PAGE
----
1. Be Positive: All successful leaders are positive. They find ways ‘around roadblocks’. This is not the same as ‘saluting the company flag’ on the launch of every single new initiative. You are not Pollyanna. While no organization allows ‘internal opposition’, you have to be true to yourself and not falsely positive all the time. In the final analysis, leaders are ‘real’ – ordinary people who manage to create extra-ordinary results by focus and leveraging the talents of people around them. While we might never become Nelson Mandela or Mother Teresa, we can become the very best that we can be. That’s the lifelong challenge for all of us.

Paul

PS Musical Interlude: There have been a lot of ‘water charge protests’.  Perhaps the attached one is the most enjoyable! (thanks to Ultan Molloy for sharing!). Recorded live in the kitchen of Campbells Tavern, Cloughanover, Galway. Brilliant. Google the following link:

PPS Lighter Note:  Wetherspoons in Chesterfield

A group of guys, former workmates, all aged 40, discussed where they should meet for lunch. Finally it was agreed that they would meet at Wetherspoons in Chesterfield because the waitresses were buxom and wore mini-skirts.

Ten years later, at age 50, the friends once again discussed where they should meet for lunch. They opted for Wetherspoons in Chesterfield because the food was terrific and the beer was excellent.

At age 60, the friends discussed where they should meet for lunch. Finally it was agreed that they would meet at Wetherspoons because there was plenty of parking, they could dine in peace and quiet, and it was good value for money.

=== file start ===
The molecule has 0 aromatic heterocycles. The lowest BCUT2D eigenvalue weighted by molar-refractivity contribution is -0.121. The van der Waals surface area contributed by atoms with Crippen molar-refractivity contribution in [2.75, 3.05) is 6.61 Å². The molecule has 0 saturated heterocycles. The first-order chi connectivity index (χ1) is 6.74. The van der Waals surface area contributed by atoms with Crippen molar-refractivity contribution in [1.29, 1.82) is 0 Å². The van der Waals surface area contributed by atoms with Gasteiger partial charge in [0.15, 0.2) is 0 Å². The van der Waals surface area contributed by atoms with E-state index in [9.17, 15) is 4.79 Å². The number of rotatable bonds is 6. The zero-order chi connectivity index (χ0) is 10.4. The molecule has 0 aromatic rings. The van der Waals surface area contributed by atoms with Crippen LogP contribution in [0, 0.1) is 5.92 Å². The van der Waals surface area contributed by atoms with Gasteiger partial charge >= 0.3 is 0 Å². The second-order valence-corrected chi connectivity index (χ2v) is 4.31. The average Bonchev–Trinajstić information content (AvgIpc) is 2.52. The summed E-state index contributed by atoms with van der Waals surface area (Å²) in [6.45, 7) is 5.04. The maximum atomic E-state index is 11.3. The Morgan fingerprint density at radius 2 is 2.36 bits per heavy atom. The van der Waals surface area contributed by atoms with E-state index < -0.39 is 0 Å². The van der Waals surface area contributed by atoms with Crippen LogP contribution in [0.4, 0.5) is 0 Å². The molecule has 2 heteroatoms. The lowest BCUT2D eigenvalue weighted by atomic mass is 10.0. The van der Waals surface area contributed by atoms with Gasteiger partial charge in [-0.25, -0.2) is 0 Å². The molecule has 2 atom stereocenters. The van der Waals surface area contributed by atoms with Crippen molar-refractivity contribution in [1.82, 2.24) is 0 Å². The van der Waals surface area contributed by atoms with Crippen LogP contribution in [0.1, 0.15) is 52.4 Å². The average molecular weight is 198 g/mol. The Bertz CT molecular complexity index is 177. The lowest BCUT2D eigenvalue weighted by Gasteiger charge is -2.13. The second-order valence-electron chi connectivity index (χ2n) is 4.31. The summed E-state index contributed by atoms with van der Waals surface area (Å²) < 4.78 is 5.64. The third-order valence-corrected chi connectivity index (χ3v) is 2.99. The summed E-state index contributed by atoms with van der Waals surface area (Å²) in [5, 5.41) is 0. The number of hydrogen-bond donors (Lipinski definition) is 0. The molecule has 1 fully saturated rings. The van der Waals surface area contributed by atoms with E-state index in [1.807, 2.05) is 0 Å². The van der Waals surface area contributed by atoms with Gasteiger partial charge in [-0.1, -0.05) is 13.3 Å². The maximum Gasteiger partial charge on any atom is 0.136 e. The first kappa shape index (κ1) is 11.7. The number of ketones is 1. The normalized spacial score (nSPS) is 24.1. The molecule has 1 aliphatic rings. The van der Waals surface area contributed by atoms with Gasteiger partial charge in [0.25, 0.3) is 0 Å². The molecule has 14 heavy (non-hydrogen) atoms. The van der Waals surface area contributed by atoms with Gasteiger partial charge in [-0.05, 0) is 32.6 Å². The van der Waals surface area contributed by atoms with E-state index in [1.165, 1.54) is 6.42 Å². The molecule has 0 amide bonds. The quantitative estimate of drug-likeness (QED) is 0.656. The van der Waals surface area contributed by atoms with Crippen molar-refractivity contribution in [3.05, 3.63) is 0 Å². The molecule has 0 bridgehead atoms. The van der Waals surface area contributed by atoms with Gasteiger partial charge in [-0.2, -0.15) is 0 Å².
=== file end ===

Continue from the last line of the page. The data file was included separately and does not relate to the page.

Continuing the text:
At age 70, the friends discussed where they should meet for lunch. It was agreed that they would meet at Wetherspoons in Chesterfield because the restaurant was wheelchair accessible and had a disabled toilet.

Ten years later, at age 80, the friends discussed where they should meet for lunch. Finally it was agreed that they would meet at Wetherspoons in Chesterfield because they had never been there before.

Check our website http://www.tandemconsulting.ie or call 087 2439019 for an informal discussion about executive or organization development.

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About Tandem Consulting

Paul Mooney holds a Ph.D. and a Post-Graduate Diploma in Industrial Sociology from Trinity College, along with a National Diploma in Industrial Relations (NCI). He has a post-Graduate Diploma and a Masters in Coaching from UCD. Paul, a Fellow of the Chartered Institute of Personnel and Development, is widely recognised as an expert on organisation and individual change. He began his working life as a butcher in Dublin before moving into production management. He subsequently held a number of human resource positions in Ireland and Asia - with General Electric and Sterling Drug. Between 2007 and 2010, Paul held the position of President, National College of Ireland. Paul is currently Managing Partner of Tandem Consulting, a team of senior OD and change specialists. He has run consulting assignments in 20+ countries and is the author of 12 books. Areas of expertise include: • Organisational Development/Change & conflict resolution • Leadership Development/Executive Coaching • Human Resource Management/employee engagement